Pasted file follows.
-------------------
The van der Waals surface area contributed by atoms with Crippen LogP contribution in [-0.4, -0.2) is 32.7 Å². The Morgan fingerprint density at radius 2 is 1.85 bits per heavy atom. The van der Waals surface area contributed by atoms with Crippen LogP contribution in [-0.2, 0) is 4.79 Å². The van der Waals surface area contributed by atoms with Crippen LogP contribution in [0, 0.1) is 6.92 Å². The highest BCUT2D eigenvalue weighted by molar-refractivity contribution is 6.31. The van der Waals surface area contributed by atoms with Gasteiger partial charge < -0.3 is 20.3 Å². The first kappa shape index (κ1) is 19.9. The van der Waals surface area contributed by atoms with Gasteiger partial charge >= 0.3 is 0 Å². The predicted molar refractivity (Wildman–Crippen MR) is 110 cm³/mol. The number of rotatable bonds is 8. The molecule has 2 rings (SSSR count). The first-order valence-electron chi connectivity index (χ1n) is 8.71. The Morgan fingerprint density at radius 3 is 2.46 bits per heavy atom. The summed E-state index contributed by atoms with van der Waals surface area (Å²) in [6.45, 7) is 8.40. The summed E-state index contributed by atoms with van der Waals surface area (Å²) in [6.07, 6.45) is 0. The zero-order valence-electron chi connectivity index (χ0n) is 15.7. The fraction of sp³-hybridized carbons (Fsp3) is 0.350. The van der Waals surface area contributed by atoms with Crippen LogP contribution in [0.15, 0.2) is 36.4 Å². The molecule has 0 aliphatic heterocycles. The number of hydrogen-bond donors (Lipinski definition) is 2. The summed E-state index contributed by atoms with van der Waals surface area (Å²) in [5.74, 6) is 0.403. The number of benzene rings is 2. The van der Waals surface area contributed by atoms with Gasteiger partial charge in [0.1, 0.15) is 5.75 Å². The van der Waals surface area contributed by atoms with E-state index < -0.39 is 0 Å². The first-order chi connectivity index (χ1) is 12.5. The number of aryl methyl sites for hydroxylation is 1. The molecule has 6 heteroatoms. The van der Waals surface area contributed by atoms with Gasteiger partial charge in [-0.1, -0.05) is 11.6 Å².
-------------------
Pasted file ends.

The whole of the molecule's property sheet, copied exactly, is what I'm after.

The van der Waals surface area contributed by atoms with Crippen LogP contribution in [-0.4, -0.2) is 32.7 Å². The Morgan fingerprint density at radius 2 is 1.85 bits per heavy atom. The van der Waals surface area contributed by atoms with Crippen LogP contribution in [-0.2, 0) is 4.79 Å². The van der Waals surface area contributed by atoms with Crippen LogP contribution in [0, 0.1) is 6.92 Å². The highest BCUT2D eigenvalue weighted by molar-refractivity contribution is 6.31. The van der Waals surface area contributed by atoms with Gasteiger partial charge < -0.3 is 20.3 Å². The first kappa shape index (κ1) is 19.9. The van der Waals surface area contributed by atoms with Gasteiger partial charge >= 0.3 is 0 Å². The predicted molar refractivity (Wildman–Crippen MR) is 110 cm³/mol. The number of rotatable bonds is 8. The molecule has 2 rings (SSSR count). The first-order valence-electron chi connectivity index (χ1n) is 8.71. The Morgan fingerprint density at radius 3 is 2.46 bits per heavy atom. The summed E-state index contributed by atoms with van der Waals surface area (Å²) in [6.45, 7) is 8.40. The summed E-state index contributed by atoms with van der Waals surface area (Å²) in [6.07, 6.45) is 0. The zero-order valence-electron chi connectivity index (χ0n) is 15.7. The fraction of sp³-hybridized carbons (Fsp3) is 0.350. The van der Waals surface area contributed by atoms with Crippen LogP contribution in [0.15, 0.2) is 36.4 Å². The molecule has 0 aliphatic heterocycles. The number of hydrogen-bond donors (Lipinski definition) is 2. The summed E-state index contributed by atoms with van der Waals surface area (Å²) in [5.74, 6) is 0.403. The number of benzene rings is 2. The van der Waals surface area contributed by atoms with Gasteiger partial charge in [0.1, 0.15) is 5.75 Å². The van der Waals surface area contributed by atoms with E-state index < -0.39 is 0 Å². The first-order chi connectivity index (χ1) is 12.5. The number of aryl methyl sites for hydroxylation is 1. The molecule has 6 heteroatoms. The van der Waals surface area contributed by atoms with Gasteiger partial charge in [-0.1, -0.05) is 11.6 Å².